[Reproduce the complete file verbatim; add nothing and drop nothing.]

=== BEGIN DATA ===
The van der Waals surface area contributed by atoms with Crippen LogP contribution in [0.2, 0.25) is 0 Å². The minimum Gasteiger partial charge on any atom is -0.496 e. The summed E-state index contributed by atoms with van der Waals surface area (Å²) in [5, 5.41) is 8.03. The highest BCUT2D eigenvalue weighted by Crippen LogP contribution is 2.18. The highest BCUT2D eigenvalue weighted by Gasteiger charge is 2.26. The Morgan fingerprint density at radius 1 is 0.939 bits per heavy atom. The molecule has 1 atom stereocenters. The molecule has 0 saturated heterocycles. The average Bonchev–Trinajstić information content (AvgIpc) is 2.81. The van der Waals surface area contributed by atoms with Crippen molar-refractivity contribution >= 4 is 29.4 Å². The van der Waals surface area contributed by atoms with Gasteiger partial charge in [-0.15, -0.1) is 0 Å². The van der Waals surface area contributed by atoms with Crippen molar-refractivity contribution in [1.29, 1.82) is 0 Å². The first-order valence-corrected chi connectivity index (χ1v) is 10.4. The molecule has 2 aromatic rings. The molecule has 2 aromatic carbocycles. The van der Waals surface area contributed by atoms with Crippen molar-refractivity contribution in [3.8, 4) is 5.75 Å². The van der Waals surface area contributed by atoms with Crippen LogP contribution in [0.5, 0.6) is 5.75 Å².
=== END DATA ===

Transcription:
The van der Waals surface area contributed by atoms with Crippen LogP contribution in [0.2, 0.25) is 0 Å². The minimum Gasteiger partial charge on any atom is -0.496 e. The summed E-state index contributed by atoms with van der Waals surface area (Å²) in [5, 5.41) is 8.03. The highest BCUT2D eigenvalue weighted by Crippen LogP contribution is 2.18. The highest BCUT2D eigenvalue weighted by Gasteiger charge is 2.26. The Morgan fingerprint density at radius 1 is 0.939 bits per heavy atom. The molecule has 1 atom stereocenters. The molecule has 0 saturated heterocycles. The average Bonchev–Trinajstić information content (AvgIpc) is 2.81. The van der Waals surface area contributed by atoms with Crippen molar-refractivity contribution >= 4 is 29.4 Å². The van der Waals surface area contributed by atoms with Gasteiger partial charge in [-0.15, -0.1) is 0 Å². The van der Waals surface area contributed by atoms with Crippen molar-refractivity contribution in [1.29, 1.82) is 0 Å². The first-order valence-corrected chi connectivity index (χ1v) is 10.4. The molecule has 2 aromatic rings. The molecule has 2 aromatic carbocycles. The van der Waals surface area contributed by atoms with Crippen molar-refractivity contribution in [3.8, 4) is 5.75 Å². The van der Waals surface area contributed by atoms with Crippen LogP contribution in [0.5, 0.6) is 5.75 Å².